Other countries can provide models of bankruptcy codes on which the authorities in Muslim majority countries can build.[13] In modern conventional bankruptcy codes, countries are either pro-creditor, meaning that the law prefers the creditor in debt repayment, or pro-debtor, meaning that the law allows for the consideration of the debtor’s circumstances and an opportunity to for the debtor to discharge his debts.[14] Both of those sentiments are present in the texts of classical Islamic law, except for the discharge of debt.[15] The U.S. Bankruptcy code,[16] which was reformed in 1978,[17] is a hybrid approach that focuses on liquidation, debt repayment, and company reorganization. The purposes of these measures are to ensure repayment of debts as far as possible, but also to discharge or reduce some debts and allow the debtor a second chance.[18]

Of the existing models, both pro-creditor arrangement and hybrid arrangements could align with the precepts of classical Islamic finance laws. Pro-creditor models more readily lend themselves to a foundation for an Islamic bankruptcy regime because of the focus on the repayment of debts. The U.S. model, which allows for reorganization, could be useful in developing the concept of paying debt over time, in tune with classical Islamic precepts.[19]

Using this type of mixed system as a basis for an Islamic law bankrupt regime could still attract foreign investors to Muslim majority countries just as sukuk structures attracted foreign investors looking for alternatives to classical financing that would attract companies doing business in the Middle East or with respect to Islamic law. Moreover, an Islamic bankruptcy code could provide more options to the debtor for repayment and restructuring, while eventually removing the stigma of debt. This arrangement could be an appropriate extension and application of classical Islamic law if Islamic law experts  who acts as guides sharīʿa-compliant finance are willing to interpret the law in that direction.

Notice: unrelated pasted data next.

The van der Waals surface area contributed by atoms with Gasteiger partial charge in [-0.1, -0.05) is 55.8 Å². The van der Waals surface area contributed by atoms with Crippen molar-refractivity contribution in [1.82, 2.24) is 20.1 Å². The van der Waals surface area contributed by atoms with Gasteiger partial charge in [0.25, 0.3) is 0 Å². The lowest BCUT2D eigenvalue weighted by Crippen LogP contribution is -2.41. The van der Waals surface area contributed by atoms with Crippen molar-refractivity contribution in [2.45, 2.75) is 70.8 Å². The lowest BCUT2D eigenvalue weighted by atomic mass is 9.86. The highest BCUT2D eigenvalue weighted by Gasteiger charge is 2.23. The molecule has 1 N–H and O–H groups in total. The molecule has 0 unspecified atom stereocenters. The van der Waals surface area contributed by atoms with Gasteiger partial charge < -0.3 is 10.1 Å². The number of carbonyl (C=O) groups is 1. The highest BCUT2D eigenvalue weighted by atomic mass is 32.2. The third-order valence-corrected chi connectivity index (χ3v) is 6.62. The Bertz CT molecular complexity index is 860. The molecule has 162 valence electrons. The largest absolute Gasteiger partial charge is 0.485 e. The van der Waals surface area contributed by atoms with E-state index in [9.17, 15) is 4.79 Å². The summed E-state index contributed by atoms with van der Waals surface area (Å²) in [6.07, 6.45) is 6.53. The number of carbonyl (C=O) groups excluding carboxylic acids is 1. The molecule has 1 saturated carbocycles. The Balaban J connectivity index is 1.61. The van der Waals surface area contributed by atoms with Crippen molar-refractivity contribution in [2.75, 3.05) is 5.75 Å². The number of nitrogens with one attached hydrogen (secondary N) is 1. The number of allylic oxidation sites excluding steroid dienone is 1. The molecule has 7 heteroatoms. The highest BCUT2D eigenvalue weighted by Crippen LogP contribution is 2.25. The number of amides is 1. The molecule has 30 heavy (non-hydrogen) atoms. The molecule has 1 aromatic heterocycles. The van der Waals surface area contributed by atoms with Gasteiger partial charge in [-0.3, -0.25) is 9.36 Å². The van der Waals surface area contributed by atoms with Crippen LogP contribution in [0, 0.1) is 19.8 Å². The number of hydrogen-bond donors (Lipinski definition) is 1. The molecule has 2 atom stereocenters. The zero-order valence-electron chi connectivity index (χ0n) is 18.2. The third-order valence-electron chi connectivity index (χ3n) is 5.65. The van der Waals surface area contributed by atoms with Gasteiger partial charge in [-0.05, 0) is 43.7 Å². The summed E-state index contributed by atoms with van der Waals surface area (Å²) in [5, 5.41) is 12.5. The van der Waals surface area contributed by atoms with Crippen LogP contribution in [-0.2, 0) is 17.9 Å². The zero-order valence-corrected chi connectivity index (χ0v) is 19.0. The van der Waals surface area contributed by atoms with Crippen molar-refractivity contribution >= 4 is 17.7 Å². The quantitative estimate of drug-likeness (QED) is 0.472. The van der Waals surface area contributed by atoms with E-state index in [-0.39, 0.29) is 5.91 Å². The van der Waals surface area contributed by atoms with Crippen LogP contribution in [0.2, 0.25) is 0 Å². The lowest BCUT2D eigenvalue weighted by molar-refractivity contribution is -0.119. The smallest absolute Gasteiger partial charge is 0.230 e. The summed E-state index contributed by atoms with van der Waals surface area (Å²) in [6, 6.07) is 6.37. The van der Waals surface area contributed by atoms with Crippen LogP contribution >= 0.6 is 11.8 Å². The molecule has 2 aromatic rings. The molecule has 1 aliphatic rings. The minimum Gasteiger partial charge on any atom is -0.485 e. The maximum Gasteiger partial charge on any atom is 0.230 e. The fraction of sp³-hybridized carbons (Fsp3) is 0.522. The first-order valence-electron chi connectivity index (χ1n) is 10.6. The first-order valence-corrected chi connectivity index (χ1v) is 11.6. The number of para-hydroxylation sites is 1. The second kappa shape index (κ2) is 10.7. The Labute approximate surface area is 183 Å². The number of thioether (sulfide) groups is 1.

[1] Kamal Abdelkarim Hassan and Muhamad Kholid, Bankruptcy Resolution and Investor Protection in Sukuk Markets, in Islamic Finance: Instruments and Markets 101 (Bloomsbury Information, Ltd., 2010).

[2] Maha-Hanaan Balala, Islamic Finance and Law: Theory and Practice in a Globalized World 147 (2011).

[3] Ibrahim Warde, The Relevance of Contemporary Islamic Finance, 2 Berk. J. Middle E. & Islamic L. 159, 166 (2009).

[4] Hassan and Kholid, Bankruptcy Resolution, at 105. These sukuk defaults include the U.S. East Cameron Gas Company, Investment Dar in Dubai, and Golden Belt 1 in Saudi Arabia.

[5] Michael J.T. McMillen, An Introduction to Shariʿah Considerations in Bankruptcy and Insolvency Contexts and Islamic Finance’s First Bankruptcy (East Cameron), 2 n. 4 (June 17, 2012), available at http://ssrn.com/abstract=1826246.

[6] Aymen H. Abdel, East Cameron Gas Sukuk: The Dawn of a New Frontier (2006), available at http://www.ashtonstewart.com/case/CaseStudy3.pdf.

[7] In re East Cameron Partners, L.P., 2008 Bankr. LEXIS 3918 (Bankr. W.D. La. Dec. 12, 2008); 11 U.S.C.A. § Ch. 11 (West).

[8] Michael J.T. McMillen, An Introduction to Shariʿah Considerations in Bankruptcy and Insolvency Contexts and Islamic Finance’s First Bankruptcy (East Cameron), 25-28 (2012), available at http://ssrn.com/abstract=1826246 or http://dx.doi.org/10.2139/ssrn.1826246.

[9] McMillen, Shariʿah Considerations in Bankruptcy and Insolvency Contexts, at 25-28.

[10] Warde, Relevance of Contemporary Islamic Finance, at 169.

[11] Warde, Relevance of Contemporary Islamic Finance, at 166. Warde briefly explains the concept of muḍāraba. “The mudaraba (or commenda partnership) is an association between the rabb-el-maal (financier) and the mudarib (entrepreneur) where profits and losses are shared based on an agreed-upon ratio.”

[12] See Esther Agbaje, “Building an Islamic Bankruptcy Regime from Dispute Resolution in Malaysia.” [What is this? If a SHARIAsource post, it needs to be linked.]

[13] Sonali Abeyratne, Corporate Insolvency in Malaysia, INSOL Int. Insolv. Rev. 177, 178 (2000).

[14] McMillen, Shariʿah Considerations in Bankruptcy and Insolvency Contexts, at 7-9.

[15] McMillen, Shariʿah Considerations in Bankruptcy and Insolvency Contexts, at 3.

[16] Title 11 of the United States Code .

[17] Awad at 999. <>

[18] Awad at 989. <>

[19] Awad at 999. <>